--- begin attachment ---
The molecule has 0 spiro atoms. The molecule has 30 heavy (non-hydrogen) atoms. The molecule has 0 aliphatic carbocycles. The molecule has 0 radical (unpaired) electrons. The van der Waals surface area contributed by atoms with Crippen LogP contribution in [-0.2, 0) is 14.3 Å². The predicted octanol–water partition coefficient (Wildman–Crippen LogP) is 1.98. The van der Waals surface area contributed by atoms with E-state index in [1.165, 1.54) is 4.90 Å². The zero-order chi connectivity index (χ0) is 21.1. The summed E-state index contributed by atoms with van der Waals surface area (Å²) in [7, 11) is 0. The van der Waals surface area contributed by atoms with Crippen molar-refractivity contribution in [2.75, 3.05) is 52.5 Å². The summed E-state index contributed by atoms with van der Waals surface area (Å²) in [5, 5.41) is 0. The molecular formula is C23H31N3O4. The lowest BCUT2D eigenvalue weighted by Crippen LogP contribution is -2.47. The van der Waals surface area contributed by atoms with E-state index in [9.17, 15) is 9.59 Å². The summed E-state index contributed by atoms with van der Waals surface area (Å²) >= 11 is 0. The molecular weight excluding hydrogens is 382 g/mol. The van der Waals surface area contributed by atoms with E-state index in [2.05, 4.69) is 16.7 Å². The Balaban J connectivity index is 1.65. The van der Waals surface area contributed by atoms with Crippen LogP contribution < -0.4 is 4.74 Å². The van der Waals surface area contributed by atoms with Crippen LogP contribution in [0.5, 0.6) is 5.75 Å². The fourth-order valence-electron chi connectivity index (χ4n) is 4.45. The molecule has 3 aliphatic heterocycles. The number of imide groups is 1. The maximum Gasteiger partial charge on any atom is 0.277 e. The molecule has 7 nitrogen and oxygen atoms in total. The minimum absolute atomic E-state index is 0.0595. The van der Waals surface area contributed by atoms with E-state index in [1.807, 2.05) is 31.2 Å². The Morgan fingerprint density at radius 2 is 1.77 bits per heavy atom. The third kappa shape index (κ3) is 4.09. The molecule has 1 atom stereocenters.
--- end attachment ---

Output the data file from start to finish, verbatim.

The molecule has 0 spiro atoms. The molecule has 30 heavy (non-hydrogen) atoms. The molecule has 0 aliphatic carbocycles. The molecule has 0 radical (unpaired) electrons. The van der Waals surface area contributed by atoms with Crippen LogP contribution in [-0.2, 0) is 14.3 Å². The predicted octanol–water partition coefficient (Wildman–Crippen LogP) is 1.98. The van der Waals surface area contributed by atoms with E-state index in [1.165, 1.54) is 4.90 Å². The zero-order chi connectivity index (χ0) is 21.1. The summed E-state index contributed by atoms with van der Waals surface area (Å²) in [7, 11) is 0. The van der Waals surface area contributed by atoms with Crippen molar-refractivity contribution in [2.75, 3.05) is 52.5 Å². The summed E-state index contributed by atoms with van der Waals surface area (Å²) in [5, 5.41) is 0. The molecular formula is C23H31N3O4. The lowest BCUT2D eigenvalue weighted by Crippen LogP contribution is -2.47. The van der Waals surface area contributed by atoms with E-state index in [9.17, 15) is 9.59 Å². The summed E-state index contributed by atoms with van der Waals surface area (Å²) >= 11 is 0. The molecular weight excluding hydrogens is 382 g/mol. The van der Waals surface area contributed by atoms with E-state index in [2.05, 4.69) is 16.7 Å². The Balaban J connectivity index is 1.65. The van der Waals surface area contributed by atoms with Crippen LogP contribution < -0.4 is 4.74 Å². The van der Waals surface area contributed by atoms with Crippen LogP contribution in [0.5, 0.6) is 5.75 Å². The fourth-order valence-electron chi connectivity index (χ4n) is 4.45. The molecule has 3 aliphatic heterocycles. The number of imide groups is 1. The maximum Gasteiger partial charge on any atom is 0.277 e. The molecule has 7 nitrogen and oxygen atoms in total. The minimum absolute atomic E-state index is 0.0595. The van der Waals surface area contributed by atoms with E-state index in [1.807, 2.05) is 31.2 Å². The Morgan fingerprint density at radius 2 is 1.77 bits per heavy atom. The third kappa shape index (κ3) is 4.09. The molecule has 1 atom stereocenters.